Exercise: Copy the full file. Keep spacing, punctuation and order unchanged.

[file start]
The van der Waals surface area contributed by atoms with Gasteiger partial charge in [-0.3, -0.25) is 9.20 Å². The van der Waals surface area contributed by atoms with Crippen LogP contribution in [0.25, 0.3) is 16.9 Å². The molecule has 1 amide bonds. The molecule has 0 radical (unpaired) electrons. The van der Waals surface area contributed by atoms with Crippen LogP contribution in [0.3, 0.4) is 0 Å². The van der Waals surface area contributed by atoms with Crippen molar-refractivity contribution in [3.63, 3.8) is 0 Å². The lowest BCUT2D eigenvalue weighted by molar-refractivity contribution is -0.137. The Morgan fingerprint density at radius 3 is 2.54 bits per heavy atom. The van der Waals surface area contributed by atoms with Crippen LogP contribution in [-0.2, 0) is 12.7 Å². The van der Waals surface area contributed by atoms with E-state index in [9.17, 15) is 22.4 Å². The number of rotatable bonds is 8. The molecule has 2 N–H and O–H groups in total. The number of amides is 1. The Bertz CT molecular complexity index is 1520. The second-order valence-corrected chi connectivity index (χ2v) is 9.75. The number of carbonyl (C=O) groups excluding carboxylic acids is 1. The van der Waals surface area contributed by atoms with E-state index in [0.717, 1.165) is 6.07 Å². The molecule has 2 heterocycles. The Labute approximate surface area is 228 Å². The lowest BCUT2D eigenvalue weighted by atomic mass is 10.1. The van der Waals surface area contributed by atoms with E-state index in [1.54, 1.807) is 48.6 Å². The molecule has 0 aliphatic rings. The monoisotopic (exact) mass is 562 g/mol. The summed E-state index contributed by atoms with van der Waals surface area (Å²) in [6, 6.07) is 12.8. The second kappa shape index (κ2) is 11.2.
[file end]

The van der Waals surface area contributed by atoms with Gasteiger partial charge in [-0.3, -0.25) is 9.20 Å². The van der Waals surface area contributed by atoms with Crippen LogP contribution in [0.25, 0.3) is 16.9 Å². The molecule has 1 amide bonds. The molecule has 0 radical (unpaired) electrons. The van der Waals surface area contributed by atoms with Crippen LogP contribution in [0.3, 0.4) is 0 Å². The van der Waals surface area contributed by atoms with Crippen molar-refractivity contribution in [3.63, 3.8) is 0 Å². The lowest BCUT2D eigenvalue weighted by molar-refractivity contribution is -0.137. The Morgan fingerprint density at radius 3 is 2.54 bits per heavy atom. The van der Waals surface area contributed by atoms with Crippen LogP contribution in [-0.2, 0) is 12.7 Å². The van der Waals surface area contributed by atoms with E-state index in [9.17, 15) is 22.4 Å². The number of rotatable bonds is 8. The molecule has 2 N–H and O–H groups in total. The number of amides is 1. The Bertz CT molecular complexity index is 1520. The second-order valence-corrected chi connectivity index (χ2v) is 9.75. The number of carbonyl (C=O) groups excluding carboxylic acids is 1. The van der Waals surface area contributed by atoms with E-state index in [0.717, 1.165) is 6.07 Å². The molecule has 2 heterocycles. The Labute approximate surface area is 228 Å². The lowest BCUT2D eigenvalue weighted by atomic mass is 10.1. The van der Waals surface area contributed by atoms with E-state index in [1.54, 1.807) is 48.6 Å². The molecule has 0 aliphatic rings. The monoisotopic (exact) mass is 562 g/mol. The summed E-state index contributed by atoms with van der Waals surface area (Å²) in [6, 6.07) is 12.8. The second kappa shape index (κ2) is 11.2.